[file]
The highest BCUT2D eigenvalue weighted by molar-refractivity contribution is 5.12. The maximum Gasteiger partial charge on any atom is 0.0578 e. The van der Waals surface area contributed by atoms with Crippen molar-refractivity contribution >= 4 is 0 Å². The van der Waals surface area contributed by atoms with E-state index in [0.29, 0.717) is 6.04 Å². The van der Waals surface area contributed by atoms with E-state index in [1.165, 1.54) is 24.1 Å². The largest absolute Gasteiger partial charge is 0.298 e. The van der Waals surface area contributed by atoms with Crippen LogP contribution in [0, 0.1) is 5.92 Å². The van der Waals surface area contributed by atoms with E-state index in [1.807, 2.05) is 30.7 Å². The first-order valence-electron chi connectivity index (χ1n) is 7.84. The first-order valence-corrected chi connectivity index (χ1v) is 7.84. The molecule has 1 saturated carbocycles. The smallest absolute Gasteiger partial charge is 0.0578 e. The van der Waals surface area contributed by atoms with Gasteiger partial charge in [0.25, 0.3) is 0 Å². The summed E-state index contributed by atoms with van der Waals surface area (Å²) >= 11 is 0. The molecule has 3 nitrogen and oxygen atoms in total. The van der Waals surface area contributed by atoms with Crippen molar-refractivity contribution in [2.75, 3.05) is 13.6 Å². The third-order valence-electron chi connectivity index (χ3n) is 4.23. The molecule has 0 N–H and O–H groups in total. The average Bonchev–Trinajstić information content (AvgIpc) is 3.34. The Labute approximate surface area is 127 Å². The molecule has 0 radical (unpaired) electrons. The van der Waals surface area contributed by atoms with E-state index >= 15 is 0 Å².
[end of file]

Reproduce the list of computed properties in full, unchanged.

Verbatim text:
The highest BCUT2D eigenvalue weighted by molar-refractivity contribution is 5.12. The maximum Gasteiger partial charge on any atom is 0.0578 e. The van der Waals surface area contributed by atoms with Crippen molar-refractivity contribution >= 4 is 0 Å². The van der Waals surface area contributed by atoms with E-state index in [0.29, 0.717) is 6.04 Å². The van der Waals surface area contributed by atoms with E-state index in [1.165, 1.54) is 24.1 Å². The largest absolute Gasteiger partial charge is 0.298 e. The van der Waals surface area contributed by atoms with Crippen LogP contribution in [0, 0.1) is 5.92 Å². The van der Waals surface area contributed by atoms with E-state index in [1.807, 2.05) is 30.7 Å². The first-order valence-electron chi connectivity index (χ1n) is 7.84. The first-order valence-corrected chi connectivity index (χ1v) is 7.84. The molecule has 1 saturated carbocycles. The smallest absolute Gasteiger partial charge is 0.0578 e. The van der Waals surface area contributed by atoms with Gasteiger partial charge in [0.25, 0.3) is 0 Å². The summed E-state index contributed by atoms with van der Waals surface area (Å²) >= 11 is 0. The molecule has 3 nitrogen and oxygen atoms in total. The van der Waals surface area contributed by atoms with Crippen molar-refractivity contribution in [2.75, 3.05) is 13.6 Å². The third-order valence-electron chi connectivity index (χ3n) is 4.23. The molecule has 0 N–H and O–H groups in total. The average Bonchev–Trinajstić information content (AvgIpc) is 3.34. The Labute approximate surface area is 127 Å². The molecule has 0 radical (unpaired) electrons. The van der Waals surface area contributed by atoms with E-state index >= 15 is 0 Å².